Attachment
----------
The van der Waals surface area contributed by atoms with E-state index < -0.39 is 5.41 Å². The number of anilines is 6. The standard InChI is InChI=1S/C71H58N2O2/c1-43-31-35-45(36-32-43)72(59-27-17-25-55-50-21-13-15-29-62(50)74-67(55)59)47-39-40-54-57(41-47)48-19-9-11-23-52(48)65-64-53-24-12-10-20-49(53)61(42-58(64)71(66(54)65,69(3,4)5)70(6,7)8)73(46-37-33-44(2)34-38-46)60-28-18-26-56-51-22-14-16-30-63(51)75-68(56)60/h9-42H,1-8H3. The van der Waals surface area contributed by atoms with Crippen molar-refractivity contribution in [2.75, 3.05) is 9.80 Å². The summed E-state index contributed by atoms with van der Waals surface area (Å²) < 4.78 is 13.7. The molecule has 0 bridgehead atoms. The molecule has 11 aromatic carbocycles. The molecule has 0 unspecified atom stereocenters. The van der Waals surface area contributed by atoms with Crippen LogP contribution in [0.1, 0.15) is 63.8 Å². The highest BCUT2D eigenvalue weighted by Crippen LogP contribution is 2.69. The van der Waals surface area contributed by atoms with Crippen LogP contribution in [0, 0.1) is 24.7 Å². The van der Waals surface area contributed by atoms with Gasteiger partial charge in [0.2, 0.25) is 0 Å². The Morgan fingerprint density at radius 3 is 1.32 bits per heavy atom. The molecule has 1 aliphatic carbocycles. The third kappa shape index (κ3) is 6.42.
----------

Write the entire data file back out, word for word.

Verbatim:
The van der Waals surface area contributed by atoms with E-state index < -0.39 is 5.41 Å². The number of anilines is 6. The standard InChI is InChI=1S/C71H58N2O2/c1-43-31-35-45(36-32-43)72(59-27-17-25-55-50-21-13-15-29-62(50)74-67(55)59)47-39-40-54-57(41-47)48-19-9-11-23-52(48)65-64-53-24-12-10-20-49(53)61(42-58(64)71(66(54)65,69(3,4)5)70(6,7)8)73(46-37-33-44(2)34-38-46)60-28-18-26-56-51-22-14-16-30-63(51)75-68(56)60/h9-42H,1-8H3. The van der Waals surface area contributed by atoms with Crippen molar-refractivity contribution in [2.75, 3.05) is 9.80 Å². The summed E-state index contributed by atoms with van der Waals surface area (Å²) < 4.78 is 13.7. The molecule has 0 bridgehead atoms. The molecule has 11 aromatic carbocycles. The molecule has 0 unspecified atom stereocenters. The van der Waals surface area contributed by atoms with Crippen LogP contribution in [0.1, 0.15) is 63.8 Å². The highest BCUT2D eigenvalue weighted by Crippen LogP contribution is 2.69. The van der Waals surface area contributed by atoms with Crippen LogP contribution in [0, 0.1) is 24.7 Å². The van der Waals surface area contributed by atoms with Gasteiger partial charge in [0.2, 0.25) is 0 Å². The Morgan fingerprint density at radius 3 is 1.32 bits per heavy atom. The molecule has 1 aliphatic carbocycles. The third kappa shape index (κ3) is 6.42.